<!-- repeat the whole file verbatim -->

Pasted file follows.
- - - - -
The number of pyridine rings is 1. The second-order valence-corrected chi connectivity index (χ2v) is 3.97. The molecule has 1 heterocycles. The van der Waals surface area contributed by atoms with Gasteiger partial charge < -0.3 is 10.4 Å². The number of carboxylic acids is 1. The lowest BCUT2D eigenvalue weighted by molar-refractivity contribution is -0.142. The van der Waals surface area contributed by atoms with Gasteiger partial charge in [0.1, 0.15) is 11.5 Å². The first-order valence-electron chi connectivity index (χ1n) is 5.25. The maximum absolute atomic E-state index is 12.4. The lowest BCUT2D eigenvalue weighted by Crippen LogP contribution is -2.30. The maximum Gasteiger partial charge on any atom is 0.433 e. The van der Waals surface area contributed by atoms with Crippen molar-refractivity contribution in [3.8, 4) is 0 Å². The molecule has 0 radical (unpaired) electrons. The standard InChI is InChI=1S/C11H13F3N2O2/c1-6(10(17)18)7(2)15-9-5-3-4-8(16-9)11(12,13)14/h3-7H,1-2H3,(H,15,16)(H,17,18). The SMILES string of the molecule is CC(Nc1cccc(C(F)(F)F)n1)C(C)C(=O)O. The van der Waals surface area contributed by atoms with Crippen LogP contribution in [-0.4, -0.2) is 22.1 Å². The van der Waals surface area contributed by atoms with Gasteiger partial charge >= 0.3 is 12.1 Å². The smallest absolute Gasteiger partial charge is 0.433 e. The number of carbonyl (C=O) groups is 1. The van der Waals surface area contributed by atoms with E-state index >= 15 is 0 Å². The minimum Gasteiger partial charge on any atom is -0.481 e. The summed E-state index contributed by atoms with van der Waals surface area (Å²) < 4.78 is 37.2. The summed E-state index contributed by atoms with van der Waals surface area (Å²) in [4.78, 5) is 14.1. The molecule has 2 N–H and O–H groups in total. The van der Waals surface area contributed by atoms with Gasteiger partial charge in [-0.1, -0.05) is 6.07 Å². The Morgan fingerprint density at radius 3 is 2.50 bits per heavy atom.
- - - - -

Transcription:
The number of pyridine rings is 1. The second-order valence-corrected chi connectivity index (χ2v) is 3.97. The molecule has 1 heterocycles. The van der Waals surface area contributed by atoms with Gasteiger partial charge < -0.3 is 10.4 Å². The number of carboxylic acids is 1. The lowest BCUT2D eigenvalue weighted by molar-refractivity contribution is -0.142. The van der Waals surface area contributed by atoms with Gasteiger partial charge in [0.1, 0.15) is 11.5 Å². The first-order valence-electron chi connectivity index (χ1n) is 5.25. The maximum absolute atomic E-state index is 12.4. The lowest BCUT2D eigenvalue weighted by Crippen LogP contribution is -2.30. The maximum Gasteiger partial charge on any atom is 0.433 e. The van der Waals surface area contributed by atoms with Crippen molar-refractivity contribution in [3.8, 4) is 0 Å². The molecule has 0 radical (unpaired) electrons. The standard InChI is InChI=1S/C11H13F3N2O2/c1-6(10(17)18)7(2)15-9-5-3-4-8(16-9)11(12,13)14/h3-7H,1-2H3,(H,15,16)(H,17,18). The SMILES string of the molecule is CC(Nc1cccc(C(F)(F)F)n1)C(C)C(=O)O. The van der Waals surface area contributed by atoms with Crippen LogP contribution in [-0.4, -0.2) is 22.1 Å². The van der Waals surface area contributed by atoms with Gasteiger partial charge >= 0.3 is 12.1 Å². The smallest absolute Gasteiger partial charge is 0.433 e. The number of carbonyl (C=O) groups is 1. The van der Waals surface area contributed by atoms with E-state index >= 15 is 0 Å². The minimum Gasteiger partial charge on any atom is -0.481 e. The summed E-state index contributed by atoms with van der Waals surface area (Å²) < 4.78 is 37.2. The summed E-state index contributed by atoms with van der Waals surface area (Å²) in [4.78, 5) is 14.1. The molecule has 2 N–H and O–H groups in total. The van der Waals surface area contributed by atoms with Gasteiger partial charge in [-0.1, -0.05) is 6.07 Å². The Morgan fingerprint density at radius 3 is 2.50 bits per heavy atom.